New Depression Screening Recommendations for Adolescents

March 14th, 2018

Teenage girl looking sadThe American Academy of Pediatrics (AAP) has issued updated guidelines that call for a yearly depression screening for all adolescents.

New Guidelines

The AAP recommends depression screening for all children between the ages of 12 and 21.

The guidelines according to the AAP are intended to assist primary care “clinicians in the identification and initial management of adolescents with depression in an era of great clinical need and shortage of mental health specialists.”

In the first update to guidelines in 10 years, pediatricians are encouraged to talk to their young patients alone.

Most pediatricians use a self-reported questionnaire for teens to fill out, including information on whether or how often they are feeling down, depressed or hopeless, and whether they have little interest or pleasure in doing things. Sleep patterns are also examined.   

Currently, about 50 percent of adolescents with depression are diagnosed before reaching adulthood and as many as two in three depressed teens don’t get care, according to the AAP.

Signs and Symptoms

Childhood depression is different from normal “blues” and everyday emotions that occur as a child develops. Children with depression may display these symptoms:

  • Change in eating habits
  • Change in grades, getting in trouble at school or refusing to go to school
  • Difficulty sleeping or concentrating
  • Feeling angry or irritable
  • Feelings of worthlessness or guilt
  • Frequent sadness or crying
  • Increased sensitivity to rejection 
  • Loss of energy
  • Low self-esteem
  • Mood swings
  • Physical complaints (such as stomachaches and headaches) that don’t respond to treatment
  • Thoughts of death or suicide
  • Withdrawing from friends and activities

When symptoms last for a short period of time, it may be a passing case of “the blues.” But if they last for more than two weeks and interfere with regular daily activities, your child may have a depressive disorder.

Depression in children can be caused by any combination of factors that relate to physical health, life events, family history, environment, genetic vulnerability, and biochemical disturbance.

As many as two to three percent of children ages six to 12 and six to eight percent of teens may have serious depression.  

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March is National Colon Cancer Awareness Month

March 8th, 2018

National Colon Cancer Awareness Month BannerNearly 90 percent of colon cancer is treatable and survivable if diagnosed in its early stages.  As March is National Colon Cancer Awareness Month, take the time to learn about this disease.

Signs and Symptoms

Colon cancer is cancer of the large intestine (colon), which is the final part of your digestive track. Most cases of colon cancer begin as small noncancerous clumps of cells called adenomatous polyps. Over time, some of these polyps become colon cancers.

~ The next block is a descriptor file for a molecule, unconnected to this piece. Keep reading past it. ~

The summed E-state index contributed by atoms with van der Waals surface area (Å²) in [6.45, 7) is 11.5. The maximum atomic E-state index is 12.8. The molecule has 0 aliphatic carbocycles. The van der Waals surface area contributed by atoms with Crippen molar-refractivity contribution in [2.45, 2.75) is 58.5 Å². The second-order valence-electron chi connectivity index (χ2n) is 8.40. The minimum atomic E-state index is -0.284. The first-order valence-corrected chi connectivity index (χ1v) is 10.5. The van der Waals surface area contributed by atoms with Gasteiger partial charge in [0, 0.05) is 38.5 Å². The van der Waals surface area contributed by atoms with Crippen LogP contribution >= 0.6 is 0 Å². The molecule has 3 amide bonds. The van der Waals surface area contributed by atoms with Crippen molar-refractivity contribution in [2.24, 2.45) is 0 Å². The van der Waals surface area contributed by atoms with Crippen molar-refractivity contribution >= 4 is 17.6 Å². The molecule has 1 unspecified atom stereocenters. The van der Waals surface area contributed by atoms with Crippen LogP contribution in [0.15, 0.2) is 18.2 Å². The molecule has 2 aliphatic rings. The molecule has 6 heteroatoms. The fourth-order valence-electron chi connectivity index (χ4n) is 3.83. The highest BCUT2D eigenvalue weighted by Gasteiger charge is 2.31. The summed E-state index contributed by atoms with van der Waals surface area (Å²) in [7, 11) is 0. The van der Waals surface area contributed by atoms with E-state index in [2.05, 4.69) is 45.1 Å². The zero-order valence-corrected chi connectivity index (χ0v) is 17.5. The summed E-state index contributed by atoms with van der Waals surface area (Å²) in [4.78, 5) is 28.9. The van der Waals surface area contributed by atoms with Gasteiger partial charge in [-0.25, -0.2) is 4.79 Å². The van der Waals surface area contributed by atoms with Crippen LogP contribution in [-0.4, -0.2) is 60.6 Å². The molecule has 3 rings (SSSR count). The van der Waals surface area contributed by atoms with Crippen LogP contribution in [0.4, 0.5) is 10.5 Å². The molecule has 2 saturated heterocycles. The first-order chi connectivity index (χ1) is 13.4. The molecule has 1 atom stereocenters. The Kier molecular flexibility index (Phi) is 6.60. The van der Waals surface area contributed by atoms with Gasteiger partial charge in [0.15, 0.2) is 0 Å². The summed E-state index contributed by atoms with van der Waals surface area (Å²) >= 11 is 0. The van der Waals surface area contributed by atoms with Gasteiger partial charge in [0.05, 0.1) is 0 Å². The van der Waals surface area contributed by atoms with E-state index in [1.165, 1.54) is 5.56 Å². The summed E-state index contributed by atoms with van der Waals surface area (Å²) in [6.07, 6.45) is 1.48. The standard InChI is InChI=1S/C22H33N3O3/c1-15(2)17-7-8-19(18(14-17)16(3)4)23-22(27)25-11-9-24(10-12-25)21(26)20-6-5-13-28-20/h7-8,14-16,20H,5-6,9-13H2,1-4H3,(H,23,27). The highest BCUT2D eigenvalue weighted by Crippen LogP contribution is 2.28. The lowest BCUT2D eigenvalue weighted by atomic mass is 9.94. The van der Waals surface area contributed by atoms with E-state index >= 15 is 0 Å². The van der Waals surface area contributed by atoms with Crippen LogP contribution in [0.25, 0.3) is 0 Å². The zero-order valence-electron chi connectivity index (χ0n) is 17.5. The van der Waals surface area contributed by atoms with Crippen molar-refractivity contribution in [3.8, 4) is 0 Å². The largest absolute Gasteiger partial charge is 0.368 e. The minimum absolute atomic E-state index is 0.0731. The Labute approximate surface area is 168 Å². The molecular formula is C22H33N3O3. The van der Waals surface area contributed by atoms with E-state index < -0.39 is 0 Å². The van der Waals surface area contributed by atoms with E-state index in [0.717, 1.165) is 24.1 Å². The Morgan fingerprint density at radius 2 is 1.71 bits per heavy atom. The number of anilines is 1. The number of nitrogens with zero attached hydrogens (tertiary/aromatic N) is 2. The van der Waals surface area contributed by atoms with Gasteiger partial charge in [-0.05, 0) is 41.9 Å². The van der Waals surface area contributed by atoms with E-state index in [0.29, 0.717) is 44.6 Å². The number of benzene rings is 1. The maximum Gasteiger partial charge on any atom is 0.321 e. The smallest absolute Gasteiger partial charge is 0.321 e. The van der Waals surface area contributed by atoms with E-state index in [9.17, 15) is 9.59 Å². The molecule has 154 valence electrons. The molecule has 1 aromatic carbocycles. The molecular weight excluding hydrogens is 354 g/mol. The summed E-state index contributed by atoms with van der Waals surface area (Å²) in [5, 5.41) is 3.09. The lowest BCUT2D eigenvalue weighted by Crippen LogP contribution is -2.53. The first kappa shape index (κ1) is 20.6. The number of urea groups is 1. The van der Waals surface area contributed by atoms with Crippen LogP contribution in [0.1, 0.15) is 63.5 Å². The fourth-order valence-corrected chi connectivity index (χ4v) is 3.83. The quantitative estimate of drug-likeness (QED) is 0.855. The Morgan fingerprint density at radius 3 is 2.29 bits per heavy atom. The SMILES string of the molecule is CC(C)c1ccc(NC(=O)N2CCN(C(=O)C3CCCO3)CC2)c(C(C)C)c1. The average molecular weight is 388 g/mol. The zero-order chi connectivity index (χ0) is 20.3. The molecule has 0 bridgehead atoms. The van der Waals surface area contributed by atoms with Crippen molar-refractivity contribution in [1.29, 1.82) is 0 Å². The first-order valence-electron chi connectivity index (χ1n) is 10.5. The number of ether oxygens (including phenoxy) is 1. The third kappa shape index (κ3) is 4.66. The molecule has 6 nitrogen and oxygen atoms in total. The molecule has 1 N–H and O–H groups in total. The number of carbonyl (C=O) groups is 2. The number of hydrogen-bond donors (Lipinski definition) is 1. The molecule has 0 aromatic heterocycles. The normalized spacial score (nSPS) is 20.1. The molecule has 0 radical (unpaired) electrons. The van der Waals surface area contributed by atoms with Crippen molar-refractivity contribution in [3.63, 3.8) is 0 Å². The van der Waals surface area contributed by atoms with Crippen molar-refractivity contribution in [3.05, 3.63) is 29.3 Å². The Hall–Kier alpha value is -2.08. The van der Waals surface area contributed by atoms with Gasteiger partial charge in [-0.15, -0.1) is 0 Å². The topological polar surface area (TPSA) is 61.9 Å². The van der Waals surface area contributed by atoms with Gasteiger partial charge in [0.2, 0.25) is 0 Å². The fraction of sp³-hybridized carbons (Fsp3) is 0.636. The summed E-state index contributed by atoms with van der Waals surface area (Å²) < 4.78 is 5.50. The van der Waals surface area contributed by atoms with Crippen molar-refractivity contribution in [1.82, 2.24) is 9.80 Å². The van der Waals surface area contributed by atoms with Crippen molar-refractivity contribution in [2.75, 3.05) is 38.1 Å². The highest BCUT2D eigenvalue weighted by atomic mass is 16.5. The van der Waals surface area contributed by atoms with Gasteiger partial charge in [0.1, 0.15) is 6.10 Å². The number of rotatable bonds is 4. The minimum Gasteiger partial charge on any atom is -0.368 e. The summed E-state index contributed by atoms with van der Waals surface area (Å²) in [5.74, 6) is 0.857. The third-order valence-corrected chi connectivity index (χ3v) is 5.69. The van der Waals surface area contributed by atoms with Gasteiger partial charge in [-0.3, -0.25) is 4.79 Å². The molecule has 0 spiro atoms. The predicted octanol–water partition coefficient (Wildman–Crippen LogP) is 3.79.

Signs and symptoms of colon cancer are:

  • A change in bowel habits
  • A feeling that your bowel doesn’t completely empty
  • Persistent abdominal discomfort, such as cramps, gas or pain: Be aware of discomfort that does not go away or cramping that gets worse.
  • Rectal bleeding or blood in your stool
  • Unexplained weight loss
  • Weakness or fatigue: You might feel tired all the time and have pale skin as a result. If your energy level drops or you begin to lose weight for no reason, take note of when these changes occur and contact your doctor.

Many people with colon cancer experience no symptoms in the early stages of the disease.

Risk Factors

Risk factors for colon cancer are:

  • Alcohol: Heavy use of alcohol increases your risk of colon cancer.
  • A personal history of colorectal cancer or polyps: If you’ve already had colon cancer or adenomatous polyps, you have a greater risk of colon cancer in the future.
  • A sedentary lifestyle: If you’re inactive, you’re more likely to develop colon cancer.
  • Diabetes: People with diabetes and insulin resistance have an increased risk of colon cancer. 
  • Family history of colon cancer: You are likely to develop colon cancer if you have a parent, sibling or child with the disease.
  • Inflammatory intestinal condition: Chronic inflammatory diseases of the colon, such as ulcerative colitis and Crohn’s disease can increase your risk of colon cancer.  
  • Low-fiber, high-fat diet: Colon cancer and rectal cancer may be associated with a diet low in fiber and high in fat and calories.
  • Obesity: People who are obese have an increased risk of colon cancer.
  • Older age: The majority of the people diagnosed with colon cancer are older than 50.

Prevention is key, so make sure to keep up a healthy lifestyle and schedule your routine colonoscopy!

What IAA has to Say

Insurance Administrator of America wants you to spread the word on National Colon Cancer Awareness Month! You can help by sending this blog post on to friends and colleagues. A little bit of effort can go a long way. Remember, with IAA one call does it all.